NYPD in the spotlight through YouTube

Initiatives like Witness have been doing it for years, but sites like YouTube resulting in a surge of new videos that expose Police excesses, corruption and brutality even in New York. 

A recent article for the NY Times (Officers Become Accidental YouTube Stars) explores the issue further and is in effect an article about citizens empowered through digital media to record what they experience and see. In the US, their right to record is constitutionally protected. But in other regimes, it’s more difficult to act as citizen journalists. Either way, new media and ICTs are bearing witness in ways that would not have been possible a few years ago, or even imagined a few decades before. 

YouTube may be 99.9% drivel, but a single video that exposes human rights abuse or violence and helps bring the perpetrators to justice is reason enough to encourage the use of mobile phones and online video to strengthen democracy and our active participation in governance.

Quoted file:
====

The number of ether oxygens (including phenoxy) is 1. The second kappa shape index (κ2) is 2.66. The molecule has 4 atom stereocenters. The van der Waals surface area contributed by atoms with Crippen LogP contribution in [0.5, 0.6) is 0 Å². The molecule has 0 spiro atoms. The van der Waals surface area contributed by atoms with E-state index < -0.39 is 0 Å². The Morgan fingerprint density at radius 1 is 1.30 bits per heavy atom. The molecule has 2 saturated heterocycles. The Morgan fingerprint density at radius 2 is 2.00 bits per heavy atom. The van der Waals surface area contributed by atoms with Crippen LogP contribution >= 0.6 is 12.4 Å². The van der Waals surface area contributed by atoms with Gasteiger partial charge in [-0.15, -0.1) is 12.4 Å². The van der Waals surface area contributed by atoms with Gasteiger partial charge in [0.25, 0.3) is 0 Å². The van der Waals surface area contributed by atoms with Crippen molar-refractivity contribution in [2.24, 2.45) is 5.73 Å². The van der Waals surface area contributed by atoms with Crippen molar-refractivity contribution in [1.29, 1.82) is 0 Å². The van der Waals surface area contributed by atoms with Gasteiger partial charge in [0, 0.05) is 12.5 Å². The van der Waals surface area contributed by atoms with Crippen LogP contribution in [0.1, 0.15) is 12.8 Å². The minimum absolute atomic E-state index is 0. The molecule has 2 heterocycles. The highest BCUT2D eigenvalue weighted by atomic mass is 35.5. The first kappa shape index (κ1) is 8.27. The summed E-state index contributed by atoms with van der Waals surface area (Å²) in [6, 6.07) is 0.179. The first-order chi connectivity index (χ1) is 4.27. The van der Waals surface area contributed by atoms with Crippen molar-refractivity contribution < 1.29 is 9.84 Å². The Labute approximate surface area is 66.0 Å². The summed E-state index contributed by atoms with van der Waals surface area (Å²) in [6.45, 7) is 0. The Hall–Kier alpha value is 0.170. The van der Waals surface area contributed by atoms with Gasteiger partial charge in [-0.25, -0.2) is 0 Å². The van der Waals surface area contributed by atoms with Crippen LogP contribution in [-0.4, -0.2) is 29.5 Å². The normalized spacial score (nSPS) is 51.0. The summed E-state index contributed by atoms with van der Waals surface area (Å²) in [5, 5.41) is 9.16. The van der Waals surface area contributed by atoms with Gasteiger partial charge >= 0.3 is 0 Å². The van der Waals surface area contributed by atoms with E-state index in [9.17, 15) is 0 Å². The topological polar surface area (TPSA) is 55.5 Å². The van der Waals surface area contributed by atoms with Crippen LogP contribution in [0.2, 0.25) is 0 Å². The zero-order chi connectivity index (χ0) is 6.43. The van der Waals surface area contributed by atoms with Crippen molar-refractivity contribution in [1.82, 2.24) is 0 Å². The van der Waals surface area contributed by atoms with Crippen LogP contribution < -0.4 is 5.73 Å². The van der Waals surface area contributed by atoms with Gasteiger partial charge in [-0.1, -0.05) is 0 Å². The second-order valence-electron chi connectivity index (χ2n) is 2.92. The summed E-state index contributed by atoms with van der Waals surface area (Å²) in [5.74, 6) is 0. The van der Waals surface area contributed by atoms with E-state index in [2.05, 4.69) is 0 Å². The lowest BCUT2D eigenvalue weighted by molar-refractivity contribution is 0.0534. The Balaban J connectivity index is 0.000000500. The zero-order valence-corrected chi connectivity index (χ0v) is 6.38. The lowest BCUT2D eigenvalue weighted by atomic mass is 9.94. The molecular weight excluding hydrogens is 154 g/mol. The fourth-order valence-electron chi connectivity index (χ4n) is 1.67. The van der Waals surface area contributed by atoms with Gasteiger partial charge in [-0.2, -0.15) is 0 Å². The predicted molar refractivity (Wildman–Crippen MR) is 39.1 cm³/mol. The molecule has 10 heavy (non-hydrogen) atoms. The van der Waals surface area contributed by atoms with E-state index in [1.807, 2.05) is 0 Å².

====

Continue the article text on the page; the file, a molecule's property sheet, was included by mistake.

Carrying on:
YouTube opens Nonprofit Channels

YouTube’s announced the creation of a Non-Profit Programme that gives US registered non-profits receive “a free non-profit specific YouTube channel where they can upload footage of their work, public service announcements, calls to action and more”. The non-profit channels will feature, inter alia:

  • A premium channel on YouTube that serves as a non-profit’s hub for their uploaded videos. Through the channel, people can connect with a non-profit via messages, subscriptions, comments and more. Non- profits will also receive enhanced channel branding features and increased upload capacity.
  • In the coming months, non-profit channels will have a centralized area on YouTube, making them and their videos more easily discoverable.

I only hope YouTube extends this new service to non-profits outside of the US. Visit their new Non-Profits page here.

To glimpse at what’s possible using YouTube, visit the Groundviews Video Channel here.